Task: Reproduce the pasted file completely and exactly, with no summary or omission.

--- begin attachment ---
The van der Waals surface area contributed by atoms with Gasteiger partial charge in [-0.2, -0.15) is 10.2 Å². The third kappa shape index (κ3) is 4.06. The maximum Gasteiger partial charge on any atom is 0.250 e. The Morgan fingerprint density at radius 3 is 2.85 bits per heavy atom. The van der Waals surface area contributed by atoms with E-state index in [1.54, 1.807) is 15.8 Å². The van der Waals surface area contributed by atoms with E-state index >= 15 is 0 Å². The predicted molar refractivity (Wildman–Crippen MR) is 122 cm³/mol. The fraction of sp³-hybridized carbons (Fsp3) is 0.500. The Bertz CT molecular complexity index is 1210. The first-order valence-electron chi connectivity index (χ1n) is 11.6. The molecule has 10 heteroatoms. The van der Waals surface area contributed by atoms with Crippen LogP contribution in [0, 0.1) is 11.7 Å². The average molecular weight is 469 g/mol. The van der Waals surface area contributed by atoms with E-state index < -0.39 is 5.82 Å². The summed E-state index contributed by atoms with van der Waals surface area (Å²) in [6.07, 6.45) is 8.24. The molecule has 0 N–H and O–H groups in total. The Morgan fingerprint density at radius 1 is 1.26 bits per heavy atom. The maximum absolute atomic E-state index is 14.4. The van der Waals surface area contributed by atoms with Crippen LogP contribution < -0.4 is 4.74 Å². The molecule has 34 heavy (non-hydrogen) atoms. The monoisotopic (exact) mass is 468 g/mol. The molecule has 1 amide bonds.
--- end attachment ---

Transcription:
The van der Waals surface area contributed by atoms with Gasteiger partial charge in [-0.2, -0.15) is 10.2 Å². The third kappa shape index (κ3) is 4.06. The maximum Gasteiger partial charge on any atom is 0.250 e. The Morgan fingerprint density at radius 3 is 2.85 bits per heavy atom. The van der Waals surface area contributed by atoms with E-state index in [1.54, 1.807) is 15.8 Å². The van der Waals surface area contributed by atoms with E-state index >= 15 is 0 Å². The predicted molar refractivity (Wildman–Crippen MR) is 122 cm³/mol. The fraction of sp³-hybridized carbons (Fsp3) is 0.500. The Bertz CT molecular complexity index is 1210. The first-order valence-electron chi connectivity index (χ1n) is 11.6. The molecule has 10 heteroatoms. The van der Waals surface area contributed by atoms with Crippen LogP contribution in [0, 0.1) is 11.7 Å². The average molecular weight is 469 g/mol. The van der Waals surface area contributed by atoms with E-state index < -0.39 is 5.82 Å². The summed E-state index contributed by atoms with van der Waals surface area (Å²) in [6.07, 6.45) is 8.24. The molecule has 0 N–H and O–H groups in total. The Morgan fingerprint density at radius 1 is 1.26 bits per heavy atom. The maximum absolute atomic E-state index is 14.4. The van der Waals surface area contributed by atoms with Crippen LogP contribution < -0.4 is 4.74 Å². The molecule has 34 heavy (non-hydrogen) atoms. The monoisotopic (exact) mass is 468 g/mol. The molecule has 1 amide bonds.